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I need to add two subplots to a figure. One subplot needs to be about three times as wide as the second (same height). I accomplished this using GridSpec and the colspan argument but I would like to do this using figure so I can save to PDF. I can adjust the first figure using the figsize argument in the constructor, but how do I change the size of the second plot?

0

6 Answers 6

567
import numpy as np
import matplotlib.pyplot as plt 

# generate some data
x = np.arange(0, 10, 0.2)
y = np.sin(x)

# plot it
f, (a0, a1) = plt.subplots(1, 2, gridspec_kw={'width_ratios': [3, 1]})
a0.plot(x, y)
a1.plot(y, x)

f.tight_layout()
f.savefig('grid_figure.pdf')

enter image description here

  • Because the question is canonical, here is an example with vertical subplots.
# plot it
f, (a0, a1, a2) = plt.subplots(3, 1, gridspec_kw={'height_ratios': [1, 1, 3]})

a0.plot(x, y)
a1.plot(x, y)
a2.plot(x, y)

f.tight_layout()

enter image description here

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262

You can use gridspec and figure:

import numpy as np
import matplotlib.pyplot as plt 
from matplotlib import gridspec

# generate some data
x = np.arange(0, 10, 0.2)
y = np.sin(x)

# plot it
fig = plt.figure(figsize=(8, 6)) 
gs = gridspec.GridSpec(1, 2, width_ratios=[3, 1]) 
ax0 = plt.subplot(gs[0])
ax0.plot(x, y)
ax1 = plt.subplot(gs[1])
ax1.plot(y, x)

plt.tight_layout()
plt.savefig('grid_figure.pdf')

enter image description here

0
40

I used pyplot's axes object to manually adjust the sizes without using GridSpec:

import matplotlib.pyplot as plt
import numpy as np
x = np.arange(0, 10, 0.2)
y = np.sin(x)

# definitions for the axes
left, width = 0.07, 0.65
bottom, height = 0.1, .8
bottom_h = left_h = left+width+0.02

rect_cones = [left, bottom, width, height]
rect_box = [left_h, bottom, 0.17, height]

fig = plt.figure()

cones = plt.axes(rect_cones)
box = plt.axes(rect_box)

cones.plot(x, y)

box.plot(y, x)

plt.show()

enter image description here

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37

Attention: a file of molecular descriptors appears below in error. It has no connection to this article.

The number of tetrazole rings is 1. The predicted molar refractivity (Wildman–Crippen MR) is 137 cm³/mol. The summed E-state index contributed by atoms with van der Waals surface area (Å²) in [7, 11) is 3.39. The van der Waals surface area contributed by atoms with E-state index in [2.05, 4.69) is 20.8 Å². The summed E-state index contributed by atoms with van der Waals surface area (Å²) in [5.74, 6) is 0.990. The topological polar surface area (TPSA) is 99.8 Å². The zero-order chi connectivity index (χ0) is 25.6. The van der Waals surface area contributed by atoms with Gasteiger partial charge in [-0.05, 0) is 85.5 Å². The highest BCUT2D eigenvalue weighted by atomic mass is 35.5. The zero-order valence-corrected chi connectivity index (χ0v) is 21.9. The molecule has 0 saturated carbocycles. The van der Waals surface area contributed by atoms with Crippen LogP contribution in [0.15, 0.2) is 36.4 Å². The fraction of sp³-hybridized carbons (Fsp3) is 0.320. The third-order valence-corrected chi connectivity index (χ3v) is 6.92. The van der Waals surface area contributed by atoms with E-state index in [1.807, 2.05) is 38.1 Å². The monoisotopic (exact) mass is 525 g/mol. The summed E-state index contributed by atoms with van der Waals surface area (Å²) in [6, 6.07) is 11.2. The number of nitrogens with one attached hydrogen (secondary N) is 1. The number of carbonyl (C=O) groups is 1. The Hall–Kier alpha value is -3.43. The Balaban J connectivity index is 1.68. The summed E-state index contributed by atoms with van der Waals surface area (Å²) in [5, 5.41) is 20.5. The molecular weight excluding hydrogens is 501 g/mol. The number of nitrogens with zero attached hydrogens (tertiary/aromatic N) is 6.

Probably the simplest way is using subplot2grid, described in Customizing Location of Subplot Using GridSpec.

ax = plt.subplot2grid((2, 2), (0, 0))

is equal to

import matplotlib.gridspec as gridspec
gs = gridspec.GridSpec(2, 2)
ax = plt.subplot(gs[0, 0])

so bmu's example becomes:

import numpy as np
import matplotlib.pyplot as plt

# generate some data
x = np.arange(0, 10, 0.2)
y = np.sin(x)

# plot it
fig = plt.figure(figsize=(8, 6))
ax0 = plt.subplot2grid((1, 3), (0, 0), colspan=2)
ax0.plot(x, y)
ax1 = plt.subplot2grid((1, 3), (0, 2))
ax1.plot(y, x)

plt.tight_layout()
plt.savefig('grid_figure.pdf')

enter image description here

35

In a simple way, different size sub plotting can also be done without gridspec:

plt.figure(figsize=(12, 6))
ax1 = plt.subplot(2,3,1)
ax2 = plt.subplot(2,3,2)
ax3 = plt.subplot(2,3,3)
ax4 = plt.subplot(2,1,2)
axes = [ax1, ax2, ax3, ax4]

Output

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6

A nice way of doing this was added in matplotlib 3.3.0, subplot_mosaic.

You can make a nice layout using an "ASCII art" style.

For example

fig, axes = plt.subplot_mosaic("ABC;DDD")

will give you three axes on the top row and one spanning the full width on the bottom row like below

enter image description here

A nice thing about this method is that the axes returned from the function is a dictionary with the names you define, making it easier to keep track of what is what e.g.

axes["A"].plot([1, 2, 3], [1, 2, 3])

You can also pass a list of lists to subplot_mosaic if you want to use longer names

fig, axes = plt.subplot_mosaic(
    [["top left", "top centre", "top right"],
     ["bottom row", "bottom row", "bottom row"]]
)

axes["top left"].plot([1, 2, 3], [1, 2, 3])

will produce the same figure

enter image description here

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